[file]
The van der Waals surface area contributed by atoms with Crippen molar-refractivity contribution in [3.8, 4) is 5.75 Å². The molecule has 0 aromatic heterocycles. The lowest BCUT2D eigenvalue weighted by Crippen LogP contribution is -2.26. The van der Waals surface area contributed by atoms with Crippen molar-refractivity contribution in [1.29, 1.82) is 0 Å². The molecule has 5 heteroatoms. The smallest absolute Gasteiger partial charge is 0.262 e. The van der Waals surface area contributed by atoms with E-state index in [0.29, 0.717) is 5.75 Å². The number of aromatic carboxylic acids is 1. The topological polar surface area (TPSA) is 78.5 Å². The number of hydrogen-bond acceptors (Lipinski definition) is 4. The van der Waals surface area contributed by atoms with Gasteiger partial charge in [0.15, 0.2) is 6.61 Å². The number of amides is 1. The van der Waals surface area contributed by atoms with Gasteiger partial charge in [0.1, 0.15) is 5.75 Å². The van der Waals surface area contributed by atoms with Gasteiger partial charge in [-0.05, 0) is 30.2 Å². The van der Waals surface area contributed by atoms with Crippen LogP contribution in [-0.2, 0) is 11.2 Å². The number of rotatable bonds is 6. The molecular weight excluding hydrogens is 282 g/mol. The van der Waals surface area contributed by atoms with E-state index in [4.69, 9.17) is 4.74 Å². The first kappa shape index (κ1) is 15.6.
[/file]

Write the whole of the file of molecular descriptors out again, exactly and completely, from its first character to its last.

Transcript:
The van der Waals surface area contributed by atoms with Crippen molar-refractivity contribution in [3.8, 4) is 5.75 Å². The molecule has 0 aromatic heterocycles. The lowest BCUT2D eigenvalue weighted by Crippen LogP contribution is -2.26. The van der Waals surface area contributed by atoms with Crippen molar-refractivity contribution in [1.29, 1.82) is 0 Å². The molecule has 5 heteroatoms. The smallest absolute Gasteiger partial charge is 0.262 e. The van der Waals surface area contributed by atoms with E-state index in [0.29, 0.717) is 5.75 Å². The number of aromatic carboxylic acids is 1. The topological polar surface area (TPSA) is 78.5 Å². The number of hydrogen-bond acceptors (Lipinski definition) is 4. The van der Waals surface area contributed by atoms with Gasteiger partial charge in [0.15, 0.2) is 6.61 Å². The number of amides is 1. The van der Waals surface area contributed by atoms with Gasteiger partial charge in [0.1, 0.15) is 5.75 Å². The van der Waals surface area contributed by atoms with Gasteiger partial charge in [-0.05, 0) is 30.2 Å². The van der Waals surface area contributed by atoms with Crippen LogP contribution in [-0.2, 0) is 11.2 Å². The number of rotatable bonds is 6. The molecular weight excluding hydrogens is 282 g/mol. The van der Waals surface area contributed by atoms with E-state index in [4.69, 9.17) is 4.74 Å². The first kappa shape index (κ1) is 15.6.